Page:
BEFORE YOU START, MAKE A SCREENSHOT OF YOUR CURRENT PID SETTINGS!!

You always start with adjusting these 3 values!
5100,5200,5700 are stock values, and work fine , but you could tune them a bit to be even better.


The Rate PID values are the ones you need to adjust when you want to translate user input into drone movements

P- Proportional:
The Proportional gain responds to the present error. This tells the quadcopter at what angle it should be at, trying to get the final result as close as possible to the pilot’s input. If you were to try flying with no P Gain, the quadcopter would be very sloppy and floaty, as it would not try to correct the pilot’s input to get the desired input.

I- Integral:
The Integral gain is used to collect past data errors and use them to correct the craft. It assists the P gain and helps to keep the quad corrected from outside forces like wind. However, a tuned I gain will not correct outside forces like auto-stabilize will. Rather, it will hold the quad steady in its last position, so that you don’t have to continuously correct it. When flying forwards at a pretty high speed, you can see if your I gain is tuned by letting go of the stick and seeing how well it maintains its angle specified by the pilot.

D- Derivative:
You can think of D as a cushion, helping to smooth the movement from one position to another. If you notice your quadcopter flies with very “jerky” inputs, your D gain likely needs to be tuned. D can help to limit vibrations and make the entire quad fly smooth, but because it blends the P and I gains (especially P), you may actually need to tune your P and I gains to adjust them for the D gain. We’ll talk about tuning next.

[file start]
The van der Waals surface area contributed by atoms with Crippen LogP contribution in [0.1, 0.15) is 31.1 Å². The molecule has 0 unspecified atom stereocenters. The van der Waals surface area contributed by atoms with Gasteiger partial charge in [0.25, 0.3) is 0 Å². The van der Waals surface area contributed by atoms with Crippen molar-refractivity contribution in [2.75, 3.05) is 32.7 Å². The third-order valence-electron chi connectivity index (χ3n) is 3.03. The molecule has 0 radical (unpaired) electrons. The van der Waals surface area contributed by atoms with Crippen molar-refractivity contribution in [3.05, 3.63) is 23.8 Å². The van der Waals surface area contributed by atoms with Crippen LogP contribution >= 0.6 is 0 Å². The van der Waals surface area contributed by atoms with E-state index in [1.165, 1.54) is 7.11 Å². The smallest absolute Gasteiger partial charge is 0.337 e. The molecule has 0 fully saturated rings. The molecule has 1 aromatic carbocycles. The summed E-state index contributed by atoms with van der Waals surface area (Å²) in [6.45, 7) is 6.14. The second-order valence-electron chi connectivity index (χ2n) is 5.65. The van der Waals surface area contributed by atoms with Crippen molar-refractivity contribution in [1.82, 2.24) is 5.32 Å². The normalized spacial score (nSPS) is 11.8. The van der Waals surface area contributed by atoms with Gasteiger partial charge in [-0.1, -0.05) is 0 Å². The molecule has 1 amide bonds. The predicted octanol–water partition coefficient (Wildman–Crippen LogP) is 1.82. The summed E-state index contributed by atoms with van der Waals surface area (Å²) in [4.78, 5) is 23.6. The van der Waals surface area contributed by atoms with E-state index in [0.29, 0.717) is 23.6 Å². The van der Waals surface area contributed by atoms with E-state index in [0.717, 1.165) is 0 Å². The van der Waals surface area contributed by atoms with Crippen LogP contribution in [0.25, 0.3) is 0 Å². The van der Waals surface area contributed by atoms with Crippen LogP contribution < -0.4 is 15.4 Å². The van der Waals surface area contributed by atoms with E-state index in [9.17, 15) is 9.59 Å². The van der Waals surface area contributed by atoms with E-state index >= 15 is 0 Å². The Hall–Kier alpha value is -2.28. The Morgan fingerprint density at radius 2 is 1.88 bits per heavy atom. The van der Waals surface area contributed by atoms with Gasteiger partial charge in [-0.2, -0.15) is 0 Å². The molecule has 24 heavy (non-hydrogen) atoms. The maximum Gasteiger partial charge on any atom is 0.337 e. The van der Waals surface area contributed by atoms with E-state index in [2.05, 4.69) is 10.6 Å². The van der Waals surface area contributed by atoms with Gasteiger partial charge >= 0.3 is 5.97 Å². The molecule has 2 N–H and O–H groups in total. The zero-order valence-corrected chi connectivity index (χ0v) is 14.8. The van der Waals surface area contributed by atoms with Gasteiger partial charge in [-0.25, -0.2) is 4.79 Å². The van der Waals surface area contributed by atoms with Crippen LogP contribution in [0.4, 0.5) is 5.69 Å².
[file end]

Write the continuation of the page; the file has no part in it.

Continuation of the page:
How to tune you PID’s correctly,

P GAIN: Proportional gain is the first thing you should tune. Slowly, gradually, increase your P gain until the quad just barely starts to oscillate. Then back it down a few ticks until you’re happy with it. If your P gain is too high, the quad will oscillate and feel very shaky and unstable. If your P gain is too low, it’ll feel like you’re trying to fly through syrup. Once your P gain is tuned, we can move onto the I gain.

I GAIN: Integral gain, when tuned properly, should make every control input be as rock-solid as possible, with no slop, optimally. Your I gain should be tuned so that outside elements like wind don’t push the quadcopter from its intended position unless the pilot specifies to do so. Tuned I gains will keep the quad steady, while an I gain that is too high will over correct and an I gain that is too low won’t hold the control input very well and your controls will feel like jello. If your quad shakes when descending, turn down your I gain just a little.

D GAIN: The need for Derivative gain is especially noticeable when making aggressive maneuvers, especially tight turns. Your quadcopter might wobble or oscillate uncontrollably as it tries to correct itself. When this happens, you know your D gain is too low. Keep turning the D gain up, until the quad is smoothed out enough so that, in an aggressive maneuver, the quad still remains relatively stable. But if you turn your D gain too high, it will smooth the maneuver too much and the quadcopter will feel unresponsive.